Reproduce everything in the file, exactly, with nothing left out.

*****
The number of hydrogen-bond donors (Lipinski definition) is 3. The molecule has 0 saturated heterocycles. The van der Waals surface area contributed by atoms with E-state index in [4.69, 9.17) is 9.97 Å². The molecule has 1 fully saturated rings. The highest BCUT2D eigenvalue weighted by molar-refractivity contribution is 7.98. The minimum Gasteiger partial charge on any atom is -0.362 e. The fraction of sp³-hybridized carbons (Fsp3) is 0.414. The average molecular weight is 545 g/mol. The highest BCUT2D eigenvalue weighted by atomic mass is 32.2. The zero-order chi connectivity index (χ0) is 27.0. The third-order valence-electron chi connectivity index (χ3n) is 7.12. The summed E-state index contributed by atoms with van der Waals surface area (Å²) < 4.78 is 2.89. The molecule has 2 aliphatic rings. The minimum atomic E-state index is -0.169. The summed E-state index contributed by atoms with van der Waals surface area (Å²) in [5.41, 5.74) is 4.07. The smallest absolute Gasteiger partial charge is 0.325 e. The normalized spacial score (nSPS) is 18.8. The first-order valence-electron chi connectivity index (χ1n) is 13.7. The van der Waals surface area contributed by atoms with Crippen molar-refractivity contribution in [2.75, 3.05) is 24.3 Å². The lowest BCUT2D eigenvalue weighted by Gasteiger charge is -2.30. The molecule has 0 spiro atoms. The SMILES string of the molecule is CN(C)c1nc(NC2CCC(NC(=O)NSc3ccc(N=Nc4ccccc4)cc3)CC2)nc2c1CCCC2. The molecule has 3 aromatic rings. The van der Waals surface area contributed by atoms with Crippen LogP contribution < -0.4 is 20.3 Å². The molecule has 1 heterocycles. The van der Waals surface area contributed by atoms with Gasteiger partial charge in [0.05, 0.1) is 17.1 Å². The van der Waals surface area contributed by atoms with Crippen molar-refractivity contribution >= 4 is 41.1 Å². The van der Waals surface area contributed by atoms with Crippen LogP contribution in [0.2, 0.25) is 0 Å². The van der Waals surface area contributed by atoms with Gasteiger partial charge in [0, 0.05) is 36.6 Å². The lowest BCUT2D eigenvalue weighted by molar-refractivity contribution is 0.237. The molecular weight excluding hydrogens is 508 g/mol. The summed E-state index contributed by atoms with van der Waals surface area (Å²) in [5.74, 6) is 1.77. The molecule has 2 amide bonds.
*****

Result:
The number of hydrogen-bond donors (Lipinski definition) is 3. The molecule has 0 saturated heterocycles. The van der Waals surface area contributed by atoms with E-state index in [4.69, 9.17) is 9.97 Å². The molecule has 1 fully saturated rings. The highest BCUT2D eigenvalue weighted by molar-refractivity contribution is 7.98. The minimum Gasteiger partial charge on any atom is -0.362 e. The fraction of sp³-hybridized carbons (Fsp3) is 0.414. The average molecular weight is 545 g/mol. The highest BCUT2D eigenvalue weighted by atomic mass is 32.2. The zero-order chi connectivity index (χ0) is 27.0. The third-order valence-electron chi connectivity index (χ3n) is 7.12. The summed E-state index contributed by atoms with van der Waals surface area (Å²) < 4.78 is 2.89. The molecule has 2 aliphatic rings. The minimum atomic E-state index is -0.169. The summed E-state index contributed by atoms with van der Waals surface area (Å²) in [5.41, 5.74) is 4.07. The smallest absolute Gasteiger partial charge is 0.325 e. The normalized spacial score (nSPS) is 18.8. The first-order valence-electron chi connectivity index (χ1n) is 13.7. The van der Waals surface area contributed by atoms with Crippen molar-refractivity contribution in [2.75, 3.05) is 24.3 Å². The lowest BCUT2D eigenvalue weighted by Gasteiger charge is -2.30. The molecule has 0 spiro atoms. The SMILES string of the molecule is CN(C)c1nc(NC2CCC(NC(=O)NSc3ccc(N=Nc4ccccc4)cc3)CC2)nc2c1CCCC2. The molecule has 3 aromatic rings. The van der Waals surface area contributed by atoms with Crippen LogP contribution < -0.4 is 20.3 Å². The molecule has 1 heterocycles. The van der Waals surface area contributed by atoms with Gasteiger partial charge in [0.05, 0.1) is 17.1 Å². The van der Waals surface area contributed by atoms with Crippen molar-refractivity contribution >= 4 is 41.1 Å². The van der Waals surface area contributed by atoms with Crippen LogP contribution in [0.2, 0.25) is 0 Å². The van der Waals surface area contributed by atoms with Gasteiger partial charge in [0, 0.05) is 36.6 Å². The lowest BCUT2D eigenvalue weighted by molar-refractivity contribution is 0.237. The molecular weight excluding hydrogens is 508 g/mol. The summed E-state index contributed by atoms with van der Waals surface area (Å²) in [5.74, 6) is 1.77. The molecule has 2 amide bonds.